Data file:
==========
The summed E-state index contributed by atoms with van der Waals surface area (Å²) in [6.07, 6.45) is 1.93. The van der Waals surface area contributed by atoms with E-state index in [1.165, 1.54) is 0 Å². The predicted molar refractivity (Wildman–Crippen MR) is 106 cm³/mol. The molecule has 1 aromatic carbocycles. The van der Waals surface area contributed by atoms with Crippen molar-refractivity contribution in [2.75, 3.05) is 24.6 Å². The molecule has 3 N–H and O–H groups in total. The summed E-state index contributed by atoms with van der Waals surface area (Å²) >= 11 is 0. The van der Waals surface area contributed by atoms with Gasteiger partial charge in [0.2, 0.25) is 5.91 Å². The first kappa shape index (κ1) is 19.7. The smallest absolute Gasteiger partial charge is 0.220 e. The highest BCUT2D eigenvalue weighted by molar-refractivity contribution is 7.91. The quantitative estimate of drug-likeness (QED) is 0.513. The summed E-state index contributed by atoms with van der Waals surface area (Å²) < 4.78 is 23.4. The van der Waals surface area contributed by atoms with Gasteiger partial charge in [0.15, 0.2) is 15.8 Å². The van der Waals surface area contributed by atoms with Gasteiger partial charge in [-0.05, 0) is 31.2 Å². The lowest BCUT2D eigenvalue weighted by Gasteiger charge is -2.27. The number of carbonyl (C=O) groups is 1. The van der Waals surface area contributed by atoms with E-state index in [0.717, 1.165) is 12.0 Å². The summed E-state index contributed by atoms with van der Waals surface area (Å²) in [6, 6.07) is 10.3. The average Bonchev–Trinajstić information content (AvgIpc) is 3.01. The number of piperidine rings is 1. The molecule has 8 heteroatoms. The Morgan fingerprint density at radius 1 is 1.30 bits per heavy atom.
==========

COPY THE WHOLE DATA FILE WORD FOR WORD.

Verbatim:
The summed E-state index contributed by atoms with van der Waals surface area (Å²) in [6.07, 6.45) is 1.93. The van der Waals surface area contributed by atoms with E-state index in [1.165, 1.54) is 0 Å². The predicted molar refractivity (Wildman–Crippen MR) is 106 cm³/mol. The molecule has 1 aromatic carbocycles. The van der Waals surface area contributed by atoms with Crippen molar-refractivity contribution in [2.75, 3.05) is 24.6 Å². The molecule has 3 N–H and O–H groups in total. The summed E-state index contributed by atoms with van der Waals surface area (Å²) >= 11 is 0. The van der Waals surface area contributed by atoms with Gasteiger partial charge in [0.2, 0.25) is 5.91 Å². The first kappa shape index (κ1) is 19.7. The smallest absolute Gasteiger partial charge is 0.220 e. The highest BCUT2D eigenvalue weighted by molar-refractivity contribution is 7.91. The quantitative estimate of drug-likeness (QED) is 0.513. The summed E-state index contributed by atoms with van der Waals surface area (Å²) < 4.78 is 23.4. The van der Waals surface area contributed by atoms with Gasteiger partial charge in [0.15, 0.2) is 15.8 Å². The van der Waals surface area contributed by atoms with Gasteiger partial charge in [-0.05, 0) is 31.2 Å². The lowest BCUT2D eigenvalue weighted by Gasteiger charge is -2.27. The number of carbonyl (C=O) groups is 1. The van der Waals surface area contributed by atoms with E-state index in [0.717, 1.165) is 12.0 Å². The summed E-state index contributed by atoms with van der Waals surface area (Å²) in [6, 6.07) is 10.3. The average Bonchev–Trinajstić information content (AvgIpc) is 3.01. The number of piperidine rings is 1. The molecule has 8 heteroatoms. The Morgan fingerprint density at radius 1 is 1.30 bits per heavy atom.